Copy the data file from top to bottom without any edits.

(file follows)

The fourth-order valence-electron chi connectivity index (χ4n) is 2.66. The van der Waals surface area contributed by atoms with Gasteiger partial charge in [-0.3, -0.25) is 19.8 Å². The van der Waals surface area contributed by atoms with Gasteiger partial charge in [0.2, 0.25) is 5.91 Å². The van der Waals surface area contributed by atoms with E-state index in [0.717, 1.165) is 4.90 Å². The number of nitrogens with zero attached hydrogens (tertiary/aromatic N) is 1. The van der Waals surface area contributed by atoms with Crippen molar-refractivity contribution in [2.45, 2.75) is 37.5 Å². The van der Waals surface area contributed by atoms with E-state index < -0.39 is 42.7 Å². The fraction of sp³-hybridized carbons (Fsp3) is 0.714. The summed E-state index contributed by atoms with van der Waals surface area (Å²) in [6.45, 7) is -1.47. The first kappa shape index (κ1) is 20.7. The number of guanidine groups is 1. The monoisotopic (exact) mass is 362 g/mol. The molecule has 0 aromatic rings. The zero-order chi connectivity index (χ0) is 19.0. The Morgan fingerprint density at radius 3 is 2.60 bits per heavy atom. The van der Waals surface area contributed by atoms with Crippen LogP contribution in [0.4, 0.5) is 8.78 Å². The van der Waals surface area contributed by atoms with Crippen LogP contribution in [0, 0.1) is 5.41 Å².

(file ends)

The fourth-order valence-electron chi connectivity index (χ4n) is 2.66. The van der Waals surface area contributed by atoms with Gasteiger partial charge in [-0.3, -0.25) is 19.8 Å². The van der Waals surface area contributed by atoms with Gasteiger partial charge in [0.2, 0.25) is 5.91 Å². The van der Waals surface area contributed by atoms with E-state index in [0.717, 1.165) is 4.90 Å². The number of nitrogens with zero attached hydrogens (tertiary/aromatic N) is 1. The van der Waals surface area contributed by atoms with Crippen molar-refractivity contribution in [2.45, 2.75) is 37.5 Å². The van der Waals surface area contributed by atoms with E-state index < -0.39 is 42.7 Å². The fraction of sp³-hybridized carbons (Fsp3) is 0.714. The summed E-state index contributed by atoms with van der Waals surface area (Å²) in [6.45, 7) is -1.47. The first kappa shape index (κ1) is 20.7. The number of guanidine groups is 1. The monoisotopic (exact) mass is 362 g/mol. The molecule has 0 aromatic rings. The zero-order chi connectivity index (χ0) is 19.0. The Morgan fingerprint density at radius 3 is 2.60 bits per heavy atom. The van der Waals surface area contributed by atoms with Crippen LogP contribution in [0.4, 0.5) is 8.78 Å². The van der Waals surface area contributed by atoms with Crippen LogP contribution in [0, 0.1) is 5.41 Å².